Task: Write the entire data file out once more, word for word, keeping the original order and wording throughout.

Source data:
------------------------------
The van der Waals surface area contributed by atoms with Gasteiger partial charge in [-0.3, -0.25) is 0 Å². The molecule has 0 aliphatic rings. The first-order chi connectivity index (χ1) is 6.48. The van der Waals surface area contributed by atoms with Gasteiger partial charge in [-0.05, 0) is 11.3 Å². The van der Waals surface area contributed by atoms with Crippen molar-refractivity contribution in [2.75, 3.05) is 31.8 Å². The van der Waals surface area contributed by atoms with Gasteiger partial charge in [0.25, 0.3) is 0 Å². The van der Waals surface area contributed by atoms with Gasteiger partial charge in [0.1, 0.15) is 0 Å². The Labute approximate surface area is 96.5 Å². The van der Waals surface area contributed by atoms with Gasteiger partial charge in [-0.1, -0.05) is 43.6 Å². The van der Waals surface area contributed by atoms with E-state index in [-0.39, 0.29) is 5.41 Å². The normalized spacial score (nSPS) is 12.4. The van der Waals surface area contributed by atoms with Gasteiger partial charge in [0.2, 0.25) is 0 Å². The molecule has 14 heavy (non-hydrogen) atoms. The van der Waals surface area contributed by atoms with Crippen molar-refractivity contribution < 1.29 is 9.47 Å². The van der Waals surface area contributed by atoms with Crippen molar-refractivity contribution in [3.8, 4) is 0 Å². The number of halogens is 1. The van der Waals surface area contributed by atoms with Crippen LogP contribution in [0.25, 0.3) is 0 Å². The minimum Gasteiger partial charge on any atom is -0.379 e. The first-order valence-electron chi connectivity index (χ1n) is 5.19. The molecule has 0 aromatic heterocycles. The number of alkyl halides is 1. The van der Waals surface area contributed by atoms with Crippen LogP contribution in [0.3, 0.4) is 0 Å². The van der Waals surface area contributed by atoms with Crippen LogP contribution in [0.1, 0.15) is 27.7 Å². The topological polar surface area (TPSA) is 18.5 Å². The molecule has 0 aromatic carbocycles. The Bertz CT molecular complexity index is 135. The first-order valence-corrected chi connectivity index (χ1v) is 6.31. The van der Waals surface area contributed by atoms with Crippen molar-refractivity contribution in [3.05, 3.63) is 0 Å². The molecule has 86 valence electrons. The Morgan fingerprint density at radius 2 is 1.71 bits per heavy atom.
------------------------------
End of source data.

The van der Waals surface area contributed by atoms with Gasteiger partial charge in [-0.3, -0.25) is 0 Å². The molecule has 0 aliphatic rings. The first-order chi connectivity index (χ1) is 6.48. The van der Waals surface area contributed by atoms with Gasteiger partial charge in [-0.05, 0) is 11.3 Å². The van der Waals surface area contributed by atoms with Crippen molar-refractivity contribution in [2.75, 3.05) is 31.8 Å². The van der Waals surface area contributed by atoms with Gasteiger partial charge in [0.25, 0.3) is 0 Å². The van der Waals surface area contributed by atoms with Gasteiger partial charge in [0.1, 0.15) is 0 Å². The Labute approximate surface area is 96.5 Å². The van der Waals surface area contributed by atoms with Gasteiger partial charge in [-0.1, -0.05) is 43.6 Å². The van der Waals surface area contributed by atoms with E-state index in [-0.39, 0.29) is 5.41 Å². The normalized spacial score (nSPS) is 12.4. The van der Waals surface area contributed by atoms with Gasteiger partial charge in [0.2, 0.25) is 0 Å². The molecule has 14 heavy (non-hydrogen) atoms. The van der Waals surface area contributed by atoms with Crippen molar-refractivity contribution < 1.29 is 9.47 Å². The van der Waals surface area contributed by atoms with Crippen molar-refractivity contribution in [3.8, 4) is 0 Å². The number of halogens is 1. The van der Waals surface area contributed by atoms with Crippen LogP contribution in [0.25, 0.3) is 0 Å². The minimum Gasteiger partial charge on any atom is -0.379 e. The first-order valence-electron chi connectivity index (χ1n) is 5.19. The molecule has 0 aromatic heterocycles. The number of alkyl halides is 1. The van der Waals surface area contributed by atoms with Crippen LogP contribution in [0.3, 0.4) is 0 Å². The van der Waals surface area contributed by atoms with Crippen LogP contribution in [0.1, 0.15) is 27.7 Å². The topological polar surface area (TPSA) is 18.5 Å². The molecule has 0 aromatic carbocycles. The Bertz CT molecular complexity index is 135. The first-order valence-corrected chi connectivity index (χ1v) is 6.31. The van der Waals surface area contributed by atoms with Crippen molar-refractivity contribution in [3.05, 3.63) is 0 Å². The molecule has 86 valence electrons. The Morgan fingerprint density at radius 2 is 1.71 bits per heavy atom.